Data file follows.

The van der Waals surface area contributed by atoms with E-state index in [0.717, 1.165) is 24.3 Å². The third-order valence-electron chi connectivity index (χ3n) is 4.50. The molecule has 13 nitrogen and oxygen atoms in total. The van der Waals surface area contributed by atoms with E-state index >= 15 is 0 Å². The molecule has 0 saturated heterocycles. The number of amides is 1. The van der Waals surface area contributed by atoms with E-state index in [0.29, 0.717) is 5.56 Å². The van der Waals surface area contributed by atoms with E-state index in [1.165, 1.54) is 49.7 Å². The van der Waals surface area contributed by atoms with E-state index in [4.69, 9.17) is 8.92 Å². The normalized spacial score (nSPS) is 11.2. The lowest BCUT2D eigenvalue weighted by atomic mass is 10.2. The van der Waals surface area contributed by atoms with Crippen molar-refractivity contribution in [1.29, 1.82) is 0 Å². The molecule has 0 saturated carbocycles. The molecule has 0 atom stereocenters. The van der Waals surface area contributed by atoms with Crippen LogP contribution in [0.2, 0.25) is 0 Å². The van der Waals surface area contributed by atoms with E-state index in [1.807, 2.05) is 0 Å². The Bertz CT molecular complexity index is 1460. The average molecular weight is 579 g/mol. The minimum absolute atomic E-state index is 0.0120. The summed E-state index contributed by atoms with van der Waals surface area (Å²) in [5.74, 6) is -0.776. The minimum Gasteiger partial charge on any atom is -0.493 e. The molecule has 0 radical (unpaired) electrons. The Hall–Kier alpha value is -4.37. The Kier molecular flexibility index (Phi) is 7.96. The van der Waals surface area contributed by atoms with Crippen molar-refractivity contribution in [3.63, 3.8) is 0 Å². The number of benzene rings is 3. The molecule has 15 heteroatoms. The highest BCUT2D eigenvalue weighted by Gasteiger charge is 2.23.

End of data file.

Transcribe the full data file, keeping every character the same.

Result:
The van der Waals surface area contributed by atoms with E-state index in [0.717, 1.165) is 24.3 Å². The third-order valence-electron chi connectivity index (χ3n) is 4.50. The molecule has 13 nitrogen and oxygen atoms in total. The van der Waals surface area contributed by atoms with E-state index >= 15 is 0 Å². The molecule has 0 saturated heterocycles. The number of amides is 1. The van der Waals surface area contributed by atoms with E-state index in [0.29, 0.717) is 5.56 Å². The van der Waals surface area contributed by atoms with E-state index in [1.165, 1.54) is 49.7 Å². The van der Waals surface area contributed by atoms with E-state index in [4.69, 9.17) is 8.92 Å². The normalized spacial score (nSPS) is 11.2. The lowest BCUT2D eigenvalue weighted by atomic mass is 10.2. The van der Waals surface area contributed by atoms with Crippen molar-refractivity contribution in [1.29, 1.82) is 0 Å². The molecule has 0 saturated carbocycles. The molecule has 0 atom stereocenters. The van der Waals surface area contributed by atoms with Crippen LogP contribution in [0.2, 0.25) is 0 Å². The van der Waals surface area contributed by atoms with E-state index in [1.807, 2.05) is 0 Å². The Bertz CT molecular complexity index is 1460. The average molecular weight is 579 g/mol. The minimum absolute atomic E-state index is 0.0120. The summed E-state index contributed by atoms with van der Waals surface area (Å²) in [5.74, 6) is -0.776. The minimum Gasteiger partial charge on any atom is -0.493 e. The molecule has 0 radical (unpaired) electrons. The Hall–Kier alpha value is -4.37. The Kier molecular flexibility index (Phi) is 7.96. The van der Waals surface area contributed by atoms with Crippen molar-refractivity contribution in [3.63, 3.8) is 0 Å². The number of benzene rings is 3. The molecule has 15 heteroatoms. The highest BCUT2D eigenvalue weighted by Gasteiger charge is 2.23.